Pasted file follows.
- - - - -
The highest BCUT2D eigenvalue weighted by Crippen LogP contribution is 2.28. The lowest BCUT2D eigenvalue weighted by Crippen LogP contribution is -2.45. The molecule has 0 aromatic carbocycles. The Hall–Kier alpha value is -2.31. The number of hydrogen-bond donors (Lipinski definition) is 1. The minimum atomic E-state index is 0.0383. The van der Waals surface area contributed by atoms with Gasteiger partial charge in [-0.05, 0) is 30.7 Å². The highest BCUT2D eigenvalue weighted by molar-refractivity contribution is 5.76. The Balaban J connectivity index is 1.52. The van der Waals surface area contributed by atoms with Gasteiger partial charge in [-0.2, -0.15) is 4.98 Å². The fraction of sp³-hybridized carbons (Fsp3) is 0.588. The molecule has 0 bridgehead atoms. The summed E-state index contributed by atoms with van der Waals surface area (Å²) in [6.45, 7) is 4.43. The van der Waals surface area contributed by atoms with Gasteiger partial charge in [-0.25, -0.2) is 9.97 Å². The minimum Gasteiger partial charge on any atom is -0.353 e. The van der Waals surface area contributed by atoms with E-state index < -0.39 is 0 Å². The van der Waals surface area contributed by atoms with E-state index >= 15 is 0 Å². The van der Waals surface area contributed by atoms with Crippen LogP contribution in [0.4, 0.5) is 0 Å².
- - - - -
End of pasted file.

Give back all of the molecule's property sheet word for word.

The highest BCUT2D eigenvalue weighted by Crippen LogP contribution is 2.28. The lowest BCUT2D eigenvalue weighted by Crippen LogP contribution is -2.45. The molecule has 0 aromatic carbocycles. The Hall–Kier alpha value is -2.31. The number of hydrogen-bond donors (Lipinski definition) is 1. The minimum atomic E-state index is 0.0383. The van der Waals surface area contributed by atoms with Gasteiger partial charge in [-0.05, 0) is 30.7 Å². The highest BCUT2D eigenvalue weighted by molar-refractivity contribution is 5.76. The Balaban J connectivity index is 1.52. The van der Waals surface area contributed by atoms with Gasteiger partial charge in [-0.2, -0.15) is 4.98 Å². The fraction of sp³-hybridized carbons (Fsp3) is 0.588. The molecule has 0 bridgehead atoms. The summed E-state index contributed by atoms with van der Waals surface area (Å²) in [6.45, 7) is 4.43. The van der Waals surface area contributed by atoms with Gasteiger partial charge in [-0.25, -0.2) is 9.97 Å². The minimum Gasteiger partial charge on any atom is -0.353 e. The van der Waals surface area contributed by atoms with E-state index < -0.39 is 0 Å². The van der Waals surface area contributed by atoms with E-state index >= 15 is 0 Å². The van der Waals surface area contributed by atoms with Crippen LogP contribution in [0.4, 0.5) is 0 Å².